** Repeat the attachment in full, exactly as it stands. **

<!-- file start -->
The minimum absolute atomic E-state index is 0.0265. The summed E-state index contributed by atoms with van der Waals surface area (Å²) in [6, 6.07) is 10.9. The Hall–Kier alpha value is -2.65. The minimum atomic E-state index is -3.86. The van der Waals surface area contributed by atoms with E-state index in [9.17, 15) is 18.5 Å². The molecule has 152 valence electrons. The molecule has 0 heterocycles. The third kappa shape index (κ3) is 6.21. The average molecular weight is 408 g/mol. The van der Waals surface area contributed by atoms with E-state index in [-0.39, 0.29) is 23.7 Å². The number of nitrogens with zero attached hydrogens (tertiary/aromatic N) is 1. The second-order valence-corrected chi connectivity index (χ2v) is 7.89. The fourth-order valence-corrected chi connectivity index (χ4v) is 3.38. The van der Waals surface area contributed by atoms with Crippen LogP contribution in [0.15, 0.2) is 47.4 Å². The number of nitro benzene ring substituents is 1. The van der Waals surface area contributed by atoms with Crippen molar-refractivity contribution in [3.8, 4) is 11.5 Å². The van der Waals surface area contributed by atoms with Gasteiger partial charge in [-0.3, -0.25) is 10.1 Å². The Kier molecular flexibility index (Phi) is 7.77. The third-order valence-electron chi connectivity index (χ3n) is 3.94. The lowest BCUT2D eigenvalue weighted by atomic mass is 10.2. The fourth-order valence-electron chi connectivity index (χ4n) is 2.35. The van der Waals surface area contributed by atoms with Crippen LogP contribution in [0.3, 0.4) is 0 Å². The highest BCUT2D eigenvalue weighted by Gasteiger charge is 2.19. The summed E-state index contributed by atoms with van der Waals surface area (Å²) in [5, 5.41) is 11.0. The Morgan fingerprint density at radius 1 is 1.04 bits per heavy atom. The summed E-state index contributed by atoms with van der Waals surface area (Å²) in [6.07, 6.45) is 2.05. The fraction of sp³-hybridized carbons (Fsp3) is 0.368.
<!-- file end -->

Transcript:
The minimum absolute atomic E-state index is 0.0265. The summed E-state index contributed by atoms with van der Waals surface area (Å²) in [6, 6.07) is 10.9. The Hall–Kier alpha value is -2.65. The minimum atomic E-state index is -3.86. The van der Waals surface area contributed by atoms with E-state index in [9.17, 15) is 18.5 Å². The molecule has 152 valence electrons. The molecule has 0 heterocycles. The third kappa shape index (κ3) is 6.21. The average molecular weight is 408 g/mol. The van der Waals surface area contributed by atoms with E-state index in [-0.39, 0.29) is 23.7 Å². The number of nitrogens with zero attached hydrogens (tertiary/aromatic N) is 1. The second-order valence-corrected chi connectivity index (χ2v) is 7.89. The fourth-order valence-corrected chi connectivity index (χ4v) is 3.38. The van der Waals surface area contributed by atoms with Crippen LogP contribution in [0.15, 0.2) is 47.4 Å². The number of nitro benzene ring substituents is 1. The van der Waals surface area contributed by atoms with Crippen molar-refractivity contribution in [3.8, 4) is 11.5 Å². The van der Waals surface area contributed by atoms with Gasteiger partial charge in [-0.3, -0.25) is 10.1 Å². The Kier molecular flexibility index (Phi) is 7.77. The third-order valence-electron chi connectivity index (χ3n) is 3.94. The lowest BCUT2D eigenvalue weighted by atomic mass is 10.2. The fourth-order valence-electron chi connectivity index (χ4n) is 2.35. The van der Waals surface area contributed by atoms with Crippen LogP contribution in [0.3, 0.4) is 0 Å². The highest BCUT2D eigenvalue weighted by Gasteiger charge is 2.19. The summed E-state index contributed by atoms with van der Waals surface area (Å²) in [5, 5.41) is 11.0. The Morgan fingerprint density at radius 1 is 1.04 bits per heavy atom. The summed E-state index contributed by atoms with van der Waals surface area (Å²) in [6.07, 6.45) is 2.05. The fraction of sp³-hybridized carbons (Fsp3) is 0.368.